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TEDxWarsaw - Stephen Kines - 3/5/10

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Hi everybody. My point... I decided that it's always good to listen to your children. I've got this 15-year-old daughter, Sabina, and she's at this stage, which is a very difficult stage for a father, where she has sex-ed classes. So I thought that, you know, the best way to, maybe, explain a little bit about collaboration is to teach you something that my daughter taught me. So I brought a cucumber, (laughter) and I'm going to ask an angel, I would like to corrupt an angel to come up here, to help me with this, because, you know, I've actually been-- sorry, but I've been married for 17 years, so I don't really know too well how to do this, but-- (laughter) Okay, I don't want to insult you, but you know, you guys are the-- This is about, "ideas worth spreading," It's, you know, about technology, entertainment, design. And I'm not trying to say that you're all a bunch of dicks, (laughter) but I want you to imagine that this is you, and we're going to collaborate here, and this is me. So we are-- Do you know which way it goes? Is it like that? Sorry. (Girl:) I think it's the right way. (Stephen Kines:) Okay. Oh, okay, I can manage. Okay. (laughter) I don't need to embarrass the angel. I don't want to corrupt her further than... So... This is me. I'm here to-- As a lawyer, I'm here to give you a level of protection. And... It's really, actually, quite important, because I mean, I know it's about, "ideas worth spreading," but there's a lot of things which you don't want to be catching. The problem is that lawyers tend to do this, and I'm not actually going to do this, because I'm going to, you know, have some reward for you afterwards, but they try and put more of these on. They say: "Well, just in case-- maybe we should just put some added protection and maybe we should have a few more of these," and maybe, just what about the possibilty of this. And the problem is, and unfortunately my faithful assistant wasn't able to find this, I was actually going to bring you a very rotten cucumber that was sort of limp and soft, but if it gets to that point, when you're putting all of these on, this may not stay as hard as it is right now. So... Moving on from that metaphor, and not taking it further, because... I know that we, lawyers, are not very popular, And this already comes from the sixteenth century. And probably sixteenth-century England is maybe not different than 21-century Warsaw. I would like to just clarify something, that the truth of the matter is that Shakespeare had very bad handwriting, and he didn't actually write, "lawyers," he wrote, "leaders." But in any case we get a bad wrap. As a technology lawyer, this is-- I started my-- The past couple of years I was in Silicon Valley, I'm not sure-- Does anybody know, what this is? Yea, it's HP Garage where the idea started. And it's very important for lawyers, technology lawyers, people that are dealing with ideas, to meet you on the ground where you come from. To be with you at the very beginning. That's what it is about collaboration. It means understanding what your business is about. And it's about, actually, finally realizing your potential, where HP is now. Now, when you are a technology company, and you actually get to that point, it's OK to actually take off some of this protection, because when you get married, you don't really need this anymore, right? So if you hook up with a firm like this, you need less protection. But you need to consider a few things. When you are about ideas, you're about-- We're in a knowledge-based economy. This is about soft rights. The paradigm shift is incredible, in terms of most lawyers trying to think about, well there's no hard assets, we're talking about soft assets. But the reality is, this is something that's been going on since the 19th century. Even Charles Dickens had problems in the U.S. back at that time, because there was actually no copyright law. And Mark Twain, who was an American author, didn't actually really appreciate it, because Dickens' books were being sold very cheaply. So there is a benefit to having a level of protection, as long as it's not overprotection. And it's very important for collaboration, between the lawyer and the ideas people, to find that middle ground, and some of our earlier speakers spoke about trust and commitment, to work together. And, as our innovation consultant spoke about a little bit, how do you actually maintain that innovation while growing big? -- And Google is probably the best example of a collaboration of great people that have come together -- and mantain that innovative style that allows your ideas to be shared? And I'm often dealing, actually, with the sale of small companies. I tend to deal with this sort of small-cap 5 mln euro-type valued companies that get sold to a Google-like [company]. And it's very important that when those ideas, and that trust and commitment come into play that they are still able to innovate. And anybody that's been on the Google campus in Mountain View will see what sort of dynamism can be maintained over time. And it can stil exist. But in order to do so-- there's a problem. Right now you've got great ideas but no money. And you might be looking at me and saying: "Hey, you know, I can't afford the expensive lawyer. What do you do?" Well, let's take a look at the freemium model that the Internet works on. And I think that the whole legal industry-- the billable hour is being thrown on its head. And one of the reasons why I, in my 14 years in Central Europe-- I decided to take a couple of years out to Silicon Valley, as they are really innovating in a very interesting way, and they're taking elements from the Internet, in terms of working models. And the freemium model is a great model. So what are the concrete examples of-- We don't have enough time to get into all of the details-- is working where you have a success fee that is based upon, you know, you're a startup guy, you're in a garage, you don't have anything. The lawyer understands that. They have to-- They are an investor. Collaboration is about being an investor, not having that sudden distance, but suddenly it changes the model. And we need to, as lawyers, think a lot more about how we invest and work on this, sort of, model that says, "We need to-- Let's keep it-- Let's not talk about the billable hour at the beginning, and let's not kill the idea before it even gets off the ground." And in Sillicon Valley, this is something that they're doing and it's something that we're trying out in Europe, and in Central Europe, which is, it may be, you know, everybody is excited about the eventual sale to a better platform. Because in the end your ideas are great, but at some point you want the right platform. You want the platform that allows you to spread that idea, that makes that incredible house not just be something which is on a beach in Madrid, great that it is, but to get it mass-produced so that we're all living in something like that. So... We need to rethink the way that we work. We need to spend a lot of time understanding our-- the TED-type people, the people that have ideas worth spreading, and invest our time. And that really challenges a lot of lawyers. And rules, essentially, by and large, can constrict and kill the entrepreneur. And I always have this running joke with my kids, as I say: well, you know what? I know I'm a lawyer and I went to a law school and all that stuff, but you know, I really hate rules. I mean rules are just constricting innovation. And five years ago we started our own law firm. And we took the rulebook, and we just threw it away. We just said: "Hey, let's just-- Why do lawyers have to wear suits? Why do lawyers have to have billable hours? Why do they have to--" And I think that we need to constantly challenge our models, and some of the earlier speakers spoke about that, about how we need to rethink everything. I'm sorry that-- Unfortunately, I wanted to do, as part of "collaboration," because I know nobody gets excited about hearing a lawyer speak, but I had a client, a great Warsaw-based client that has great ideas, and they're doing augmented reality, and they're guys in a garage. Although, you know, there's not that many garages in Warsaw so I think they're literally more like in a building, but-- And they've created some incredible stuff so I'm just going to leave it there as a teaser for the next TEDx event, when we will do a demo of this product, but this is an actual product being produced by two guys in a garage, that can actually take anything which is any kind of surface, so if anybody remembers Tom Cruise in that great movie where he's moving everything around, this is exactly that kind of reality that they can do, and they're starting to experiment that in Poland. Poland is an incredible place for ideas and... Trying to bring that innovation to the wider world, something, I think, which is really exciting. So that's all. The free condoms for anybody that would like, since I don't need them, but there you go. Thank you. (applause) You don't need this. (Ralph Talmont:) We've got Subway coming to serve us lunch so-- oh, incidentally, thanks Subway, good on you. (SK:) We've got an extra cucumber. You might want to wash it. It's-- I don't know if this has lubrication in it... (RT:) We could go on like this forever. (SK:) Yeah. (RT:) So are you, if I may use that word, "advocating," that wise lawyers actually change the business model? (SK:) Yes, I think that if we're wise and we want to survive in the next age, then we deffinately have to. I mean, we have to throw it on our heads. We have to look arond. And there's plenty of great ideas that are out there, but we have to change the way we think. (RT:) Good on you. Thanks, Stephen. (applause)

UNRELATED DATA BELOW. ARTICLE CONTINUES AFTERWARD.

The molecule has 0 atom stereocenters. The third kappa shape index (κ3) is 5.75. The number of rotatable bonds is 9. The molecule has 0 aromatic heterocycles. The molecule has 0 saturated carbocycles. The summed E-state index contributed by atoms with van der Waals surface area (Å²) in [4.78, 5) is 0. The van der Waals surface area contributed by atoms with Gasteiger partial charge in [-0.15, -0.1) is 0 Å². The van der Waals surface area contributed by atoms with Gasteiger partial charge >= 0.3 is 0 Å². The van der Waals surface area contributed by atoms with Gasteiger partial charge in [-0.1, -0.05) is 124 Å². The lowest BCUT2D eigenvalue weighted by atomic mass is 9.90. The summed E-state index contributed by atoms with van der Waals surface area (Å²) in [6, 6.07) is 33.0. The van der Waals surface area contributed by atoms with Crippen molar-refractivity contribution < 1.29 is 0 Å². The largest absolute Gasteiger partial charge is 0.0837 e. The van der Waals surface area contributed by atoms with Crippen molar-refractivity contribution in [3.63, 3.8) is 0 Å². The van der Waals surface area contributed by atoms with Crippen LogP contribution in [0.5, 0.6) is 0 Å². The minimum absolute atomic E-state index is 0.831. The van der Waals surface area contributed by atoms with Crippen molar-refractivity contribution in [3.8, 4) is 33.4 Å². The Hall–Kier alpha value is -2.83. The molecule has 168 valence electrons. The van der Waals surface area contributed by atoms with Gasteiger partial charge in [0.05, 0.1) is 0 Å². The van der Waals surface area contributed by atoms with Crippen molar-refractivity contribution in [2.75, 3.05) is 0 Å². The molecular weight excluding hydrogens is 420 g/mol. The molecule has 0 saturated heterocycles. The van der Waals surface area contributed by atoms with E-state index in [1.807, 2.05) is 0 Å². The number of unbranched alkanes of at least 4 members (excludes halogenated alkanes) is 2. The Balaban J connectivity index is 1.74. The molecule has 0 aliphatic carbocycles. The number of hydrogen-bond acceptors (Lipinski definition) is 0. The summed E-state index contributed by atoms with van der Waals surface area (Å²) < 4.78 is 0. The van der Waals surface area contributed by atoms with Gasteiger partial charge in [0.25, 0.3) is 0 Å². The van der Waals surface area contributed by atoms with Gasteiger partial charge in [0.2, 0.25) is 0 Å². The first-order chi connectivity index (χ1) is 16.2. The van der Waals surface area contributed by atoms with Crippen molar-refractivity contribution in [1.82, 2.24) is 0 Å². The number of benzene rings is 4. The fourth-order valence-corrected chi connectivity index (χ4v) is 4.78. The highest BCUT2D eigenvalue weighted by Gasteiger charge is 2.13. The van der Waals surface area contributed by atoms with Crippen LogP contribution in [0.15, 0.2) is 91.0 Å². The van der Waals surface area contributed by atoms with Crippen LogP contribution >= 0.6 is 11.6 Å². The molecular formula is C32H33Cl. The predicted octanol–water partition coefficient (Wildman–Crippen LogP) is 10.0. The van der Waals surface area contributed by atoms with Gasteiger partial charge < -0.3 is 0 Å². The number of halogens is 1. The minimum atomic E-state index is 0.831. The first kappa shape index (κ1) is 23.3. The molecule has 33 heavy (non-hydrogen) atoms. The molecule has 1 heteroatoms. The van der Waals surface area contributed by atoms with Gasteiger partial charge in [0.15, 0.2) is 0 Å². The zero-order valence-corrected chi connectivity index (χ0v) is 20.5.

Video Details

Duration: 11 minutes and 54 seconds
Country: Poland
Language: English
Genre: None
Producer: TEDxWarsaw
Director: TEDxWarsaw
Views: 170
Posted by: tedxwarsaw on Mar 16, 2010

Stephen Kines is a technology, media & telecoms (TMT) lawyer ranked by Euromoney in 2009 as one of the top 10 TMT lawyers in the world.

In the spirit of ideas worth spreading, TEDx is a program of local, self-organized events which bring people together to share a TED-like experience. At a TEDx event, TEDTalks video and live speakers combine to spark deep discussion and connection in a small group. These local, self-organized events are branded TEDx, where x=independently organized TED event. The TED Conference provides general guidance for the TEDx program, but individual TEDx events are self-organized.*
(*Subject to certain rules and regulations)